Standing Rock water protectors

On Sunday night, Water Protectors were met with water hoses in freezing temperatures, shot with rubber bullets, and sprayed with pepper spray. Over a hundred were injured, some seriously. It is more important than ever to stand with Standing Rock and denounce this violence against the peaceful Water Protectors.
The Water Protectors at Standing Rock need to know we’ve got their backs. Add your name »

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The London Times in 1936

I take it you already know
Of tough and bough and cough and dough?
Others may stumble, but not you,
On hiccough, thorough, lough, and through?
Well done! And now you wish, perhaps,
To learn of less familiar traps?
Beware of heard, a dreadful word
That looks like beard and sounds like bird,
And dead: it’s said like bed, not bead—
For goodness sake don’t call it ‘deed’!
Watch out for meat and great and threat
(They rhyme with suite and straight and debt).
A moth is not a moth in mother,
Nor both in bother, broth in brother,
And here is not a match for there
Nor dear and fear for bear and pear;
And then there’s dose and rose and lose—
Just look them up—and goose and choose,
And cork and work and card and ward,
And font and front and word and sword,
And do and go and thwart and cart—
Come, come, I’ve hardly made a start!
A dreadful language? Man alive!
I’d mastered it when I was five!

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dialogue

DM: I want to be.
A: You lack focus, you´re a waste of time and energy.
DM: The creative part of the process of understanding is posing the right question.
A: There must be a systematic way to refine questions from disciplined work.
DM: Quantity as a source for quality
A: Not really, the praxis is the real teacher, not random ramblings by myself. Without interaction with reality, mental work is sterile. Even the greater minds are productive because of the interaction with reality.
DM: Well, yes but how do you connect perception with understanding? You need to connect with your inner self and brainstorming is maybe the only way.
A: Meditation and programmed sleep might be another better way. Brainstorming is noisy and understanding might drown among so much garbage.
DM: Relax my mean man. Until you relax, deep understanding will not come.
A: I see. But the idea is to concentrate in the process, regardless of consequences. Flow is a state of pure mind, one thing at a time.
DM: All these things you mention are necessary. It is a process. Some serendipity is essential, well, convenient, to find the right path in the darkness.
A: A good way to fall off a cliff.
DM: The end of life is always death. One must move forward to the end. Of course, a random walk might lead to oblivion, but most of the paths go forward.
A: Not true, empiric evidence is that most paths are paths of self-destruction.
DM: It is a matter of belief. You must trust your inner self; your inner strength, and wisdom. It is what you have and there is not use negating it.
A: You right. What about not getting distracted by what I think it should be vs what is?
DM: You must accept that at one point you would be wrong. You might or might not get a chance to recover and learn. Either way to play you cards is the objective of the game. Time is limited and you’re going to die whether you use your time to live or you sit to wait for time to be over.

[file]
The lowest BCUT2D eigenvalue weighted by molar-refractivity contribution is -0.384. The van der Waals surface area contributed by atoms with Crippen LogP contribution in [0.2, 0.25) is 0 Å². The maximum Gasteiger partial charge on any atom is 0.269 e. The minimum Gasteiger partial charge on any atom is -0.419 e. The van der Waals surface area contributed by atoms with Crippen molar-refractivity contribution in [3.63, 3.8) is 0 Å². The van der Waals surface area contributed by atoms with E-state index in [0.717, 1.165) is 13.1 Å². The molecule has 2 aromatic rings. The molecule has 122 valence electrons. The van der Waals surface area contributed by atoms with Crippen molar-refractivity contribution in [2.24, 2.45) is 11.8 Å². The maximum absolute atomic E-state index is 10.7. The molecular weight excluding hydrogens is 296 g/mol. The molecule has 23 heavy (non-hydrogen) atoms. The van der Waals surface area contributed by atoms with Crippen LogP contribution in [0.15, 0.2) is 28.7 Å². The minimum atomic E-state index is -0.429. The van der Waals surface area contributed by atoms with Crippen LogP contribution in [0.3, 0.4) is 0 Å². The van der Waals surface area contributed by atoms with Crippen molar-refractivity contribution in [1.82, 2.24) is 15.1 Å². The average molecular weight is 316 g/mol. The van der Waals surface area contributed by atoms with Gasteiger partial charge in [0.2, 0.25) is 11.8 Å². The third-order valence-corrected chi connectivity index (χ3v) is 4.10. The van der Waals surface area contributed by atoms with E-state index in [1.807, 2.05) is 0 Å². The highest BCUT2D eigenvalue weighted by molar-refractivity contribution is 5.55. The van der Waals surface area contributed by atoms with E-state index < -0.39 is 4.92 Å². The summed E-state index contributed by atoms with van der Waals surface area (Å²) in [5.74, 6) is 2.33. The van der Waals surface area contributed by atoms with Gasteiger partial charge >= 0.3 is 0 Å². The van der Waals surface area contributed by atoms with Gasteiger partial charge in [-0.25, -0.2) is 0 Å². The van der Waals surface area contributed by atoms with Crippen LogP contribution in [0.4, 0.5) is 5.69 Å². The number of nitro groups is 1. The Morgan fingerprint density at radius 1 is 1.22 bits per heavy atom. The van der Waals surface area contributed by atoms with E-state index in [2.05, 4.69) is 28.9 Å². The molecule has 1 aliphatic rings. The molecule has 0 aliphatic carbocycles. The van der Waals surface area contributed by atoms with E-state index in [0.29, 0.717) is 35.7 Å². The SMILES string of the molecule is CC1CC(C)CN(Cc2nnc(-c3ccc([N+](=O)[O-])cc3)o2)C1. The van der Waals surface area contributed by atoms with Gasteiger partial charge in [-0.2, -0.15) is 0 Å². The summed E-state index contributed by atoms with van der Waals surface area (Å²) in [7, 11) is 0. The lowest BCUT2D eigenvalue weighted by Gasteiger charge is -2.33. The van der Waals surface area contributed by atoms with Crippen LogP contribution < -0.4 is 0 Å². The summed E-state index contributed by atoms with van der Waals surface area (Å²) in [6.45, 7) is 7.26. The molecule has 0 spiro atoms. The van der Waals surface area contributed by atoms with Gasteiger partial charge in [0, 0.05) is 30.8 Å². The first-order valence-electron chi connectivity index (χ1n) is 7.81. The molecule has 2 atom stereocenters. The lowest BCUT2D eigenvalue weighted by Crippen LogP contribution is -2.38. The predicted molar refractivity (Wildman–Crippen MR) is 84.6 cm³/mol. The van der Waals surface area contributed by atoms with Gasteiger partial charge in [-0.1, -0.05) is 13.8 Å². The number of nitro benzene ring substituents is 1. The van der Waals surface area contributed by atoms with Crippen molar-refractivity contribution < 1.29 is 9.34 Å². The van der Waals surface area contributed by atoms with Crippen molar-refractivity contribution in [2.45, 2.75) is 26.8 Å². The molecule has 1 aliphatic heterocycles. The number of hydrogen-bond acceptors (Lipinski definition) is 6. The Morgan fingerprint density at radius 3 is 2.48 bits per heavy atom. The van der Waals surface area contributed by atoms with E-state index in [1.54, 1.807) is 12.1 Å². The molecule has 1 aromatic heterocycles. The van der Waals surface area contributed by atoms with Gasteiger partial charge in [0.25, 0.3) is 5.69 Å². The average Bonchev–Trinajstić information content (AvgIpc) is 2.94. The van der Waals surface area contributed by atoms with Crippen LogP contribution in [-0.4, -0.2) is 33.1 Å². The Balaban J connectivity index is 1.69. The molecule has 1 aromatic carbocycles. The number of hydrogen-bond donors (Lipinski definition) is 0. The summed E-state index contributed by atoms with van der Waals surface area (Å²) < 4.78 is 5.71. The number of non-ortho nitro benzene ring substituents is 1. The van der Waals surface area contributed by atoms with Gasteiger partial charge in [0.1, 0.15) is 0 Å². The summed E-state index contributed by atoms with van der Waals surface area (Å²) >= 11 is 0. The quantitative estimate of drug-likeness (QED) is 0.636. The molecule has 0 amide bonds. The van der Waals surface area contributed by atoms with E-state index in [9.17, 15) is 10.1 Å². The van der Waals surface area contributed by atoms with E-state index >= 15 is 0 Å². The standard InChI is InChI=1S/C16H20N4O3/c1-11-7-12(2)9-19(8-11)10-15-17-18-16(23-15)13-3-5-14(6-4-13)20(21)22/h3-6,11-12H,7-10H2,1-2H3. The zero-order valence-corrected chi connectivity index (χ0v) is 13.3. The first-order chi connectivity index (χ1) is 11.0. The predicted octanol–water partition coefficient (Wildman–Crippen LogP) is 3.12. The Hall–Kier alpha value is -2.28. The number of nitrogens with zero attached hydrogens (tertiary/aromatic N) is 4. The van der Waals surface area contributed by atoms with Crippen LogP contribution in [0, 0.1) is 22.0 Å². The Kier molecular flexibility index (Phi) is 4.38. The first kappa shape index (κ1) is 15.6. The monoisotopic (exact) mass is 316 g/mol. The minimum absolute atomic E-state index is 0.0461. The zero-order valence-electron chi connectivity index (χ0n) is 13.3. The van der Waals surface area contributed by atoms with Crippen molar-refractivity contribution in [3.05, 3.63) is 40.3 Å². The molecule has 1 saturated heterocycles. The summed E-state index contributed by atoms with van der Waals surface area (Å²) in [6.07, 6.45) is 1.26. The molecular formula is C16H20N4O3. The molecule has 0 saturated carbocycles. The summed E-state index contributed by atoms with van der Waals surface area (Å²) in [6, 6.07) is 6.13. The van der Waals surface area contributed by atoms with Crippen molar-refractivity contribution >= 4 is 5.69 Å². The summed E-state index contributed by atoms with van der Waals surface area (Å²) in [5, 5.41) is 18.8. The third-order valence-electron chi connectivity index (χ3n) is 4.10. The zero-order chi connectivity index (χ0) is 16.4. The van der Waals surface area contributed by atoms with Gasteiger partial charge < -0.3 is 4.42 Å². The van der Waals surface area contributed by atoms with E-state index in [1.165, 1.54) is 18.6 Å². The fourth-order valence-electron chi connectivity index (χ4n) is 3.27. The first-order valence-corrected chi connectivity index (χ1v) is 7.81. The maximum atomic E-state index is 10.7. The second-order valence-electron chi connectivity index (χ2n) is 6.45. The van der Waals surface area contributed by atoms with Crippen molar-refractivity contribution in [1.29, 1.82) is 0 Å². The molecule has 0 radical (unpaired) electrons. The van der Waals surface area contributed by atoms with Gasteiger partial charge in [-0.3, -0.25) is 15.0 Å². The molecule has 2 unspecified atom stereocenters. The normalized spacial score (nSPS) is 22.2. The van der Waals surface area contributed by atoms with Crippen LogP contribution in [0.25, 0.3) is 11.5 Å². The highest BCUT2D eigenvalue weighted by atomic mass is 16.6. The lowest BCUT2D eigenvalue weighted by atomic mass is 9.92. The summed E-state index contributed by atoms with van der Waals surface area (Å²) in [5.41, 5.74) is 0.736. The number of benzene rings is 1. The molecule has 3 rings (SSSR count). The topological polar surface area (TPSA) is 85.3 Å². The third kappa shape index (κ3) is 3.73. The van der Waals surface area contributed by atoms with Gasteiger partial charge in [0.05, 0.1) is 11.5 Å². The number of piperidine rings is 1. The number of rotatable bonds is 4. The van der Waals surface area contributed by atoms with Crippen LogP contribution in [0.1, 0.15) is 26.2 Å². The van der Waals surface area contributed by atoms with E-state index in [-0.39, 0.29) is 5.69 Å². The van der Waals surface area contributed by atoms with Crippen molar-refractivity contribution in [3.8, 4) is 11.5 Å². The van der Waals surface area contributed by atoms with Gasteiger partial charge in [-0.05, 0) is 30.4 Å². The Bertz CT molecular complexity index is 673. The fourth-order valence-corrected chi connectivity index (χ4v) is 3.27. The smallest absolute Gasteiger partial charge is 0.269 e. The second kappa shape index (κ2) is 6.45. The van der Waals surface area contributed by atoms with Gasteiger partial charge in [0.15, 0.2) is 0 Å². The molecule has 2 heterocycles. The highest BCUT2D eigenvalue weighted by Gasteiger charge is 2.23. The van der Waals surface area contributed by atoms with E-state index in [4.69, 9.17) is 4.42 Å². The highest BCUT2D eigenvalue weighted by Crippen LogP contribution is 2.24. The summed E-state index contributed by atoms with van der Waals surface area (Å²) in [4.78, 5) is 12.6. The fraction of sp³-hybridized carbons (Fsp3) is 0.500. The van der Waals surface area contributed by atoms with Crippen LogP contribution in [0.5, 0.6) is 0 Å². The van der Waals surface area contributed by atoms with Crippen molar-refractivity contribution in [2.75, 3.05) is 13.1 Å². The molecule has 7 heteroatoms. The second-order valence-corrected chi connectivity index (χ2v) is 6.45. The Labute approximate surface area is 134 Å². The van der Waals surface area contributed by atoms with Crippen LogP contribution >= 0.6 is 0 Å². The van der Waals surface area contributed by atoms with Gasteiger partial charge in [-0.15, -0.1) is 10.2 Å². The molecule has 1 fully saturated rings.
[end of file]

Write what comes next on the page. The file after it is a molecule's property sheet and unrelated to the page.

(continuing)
A: Right. It is not a blind belief to always be right but the courage to act on what I have.

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Your internal writing critic, and one way to overcome it

Everything You Wanted to Know about Freelance Writing

Paul tackles the topics of your internal critic and creativity and writing in a number of his books. You can read about the books available online at paullima.com/books/.

Writing is considered an art by most fiction writers, one that involves a great deal of creative thought. For the rest of us—those who write business documents, articles, case studies, media releases, blog posts, social media content, web content and even non-fiction books—writing is a craft. However, even crafts involve at least a modicum of creative thinking, some types of non-fiction writing more than others, admittedly. Technical competency and understanding the structure of the document you are producing are important; however, unless you are producing a price list, it is difficult to imagine writing without a degree of creative ability. But before we look at creativity and writing, let’s look at something that can interfere with creativity, or what I call…

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flour tortillas

I have eaten flour tortillas like that in two places, at home when I was a boy, and in Beeville. Beeville is the county seat of Bee County, Texas, with a population around thirteen thousand. It is the birthplace of my Grandmother Clara but I have never been there before. I was driving back home from Houston by Route 59 and then there it was, Beeville.
Beeville is one of those one-street towns but it has character beyond its size. Many of the stately homes, commercial buildings, and schools in the area, including the Bee County Courthouse, were designed by architect William Charles Stephenson, who came to Beeville in 1908 from Buffalo, New York. Beeville is a National Main Street City.